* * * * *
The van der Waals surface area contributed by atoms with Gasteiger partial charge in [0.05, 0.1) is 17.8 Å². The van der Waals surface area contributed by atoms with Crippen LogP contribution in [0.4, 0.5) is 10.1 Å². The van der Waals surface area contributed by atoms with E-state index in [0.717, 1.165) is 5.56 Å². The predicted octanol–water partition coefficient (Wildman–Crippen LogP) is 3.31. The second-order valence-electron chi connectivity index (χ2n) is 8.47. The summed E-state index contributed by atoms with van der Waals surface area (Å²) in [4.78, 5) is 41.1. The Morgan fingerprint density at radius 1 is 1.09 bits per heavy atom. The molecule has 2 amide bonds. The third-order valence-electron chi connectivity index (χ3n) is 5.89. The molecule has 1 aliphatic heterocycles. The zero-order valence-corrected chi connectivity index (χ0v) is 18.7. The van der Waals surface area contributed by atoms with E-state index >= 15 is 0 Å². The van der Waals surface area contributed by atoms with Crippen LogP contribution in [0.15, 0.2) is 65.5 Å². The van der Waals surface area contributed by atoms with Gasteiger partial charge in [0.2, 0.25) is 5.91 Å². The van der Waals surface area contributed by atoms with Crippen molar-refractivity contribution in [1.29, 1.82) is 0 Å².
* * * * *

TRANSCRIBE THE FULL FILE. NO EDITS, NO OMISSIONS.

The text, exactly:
The van der Waals surface area contributed by atoms with Gasteiger partial charge in [0.05, 0.1) is 17.8 Å². The van der Waals surface area contributed by atoms with Crippen LogP contribution in [0.4, 0.5) is 10.1 Å². The van der Waals surface area contributed by atoms with E-state index in [0.717, 1.165) is 5.56 Å². The predicted octanol–water partition coefficient (Wildman–Crippen LogP) is 3.31. The second-order valence-electron chi connectivity index (χ2n) is 8.47. The summed E-state index contributed by atoms with van der Waals surface area (Å²) in [4.78, 5) is 41.1. The Morgan fingerprint density at radius 1 is 1.09 bits per heavy atom. The molecule has 2 amide bonds. The third-order valence-electron chi connectivity index (χ3n) is 5.89. The molecule has 1 aliphatic heterocycles. The zero-order valence-corrected chi connectivity index (χ0v) is 18.7. The van der Waals surface area contributed by atoms with E-state index >= 15 is 0 Å². The van der Waals surface area contributed by atoms with Crippen LogP contribution in [0.15, 0.2) is 65.5 Å². The van der Waals surface area contributed by atoms with Gasteiger partial charge in [0.2, 0.25) is 5.91 Å². The van der Waals surface area contributed by atoms with Crippen molar-refractivity contribution in [1.29, 1.82) is 0 Å².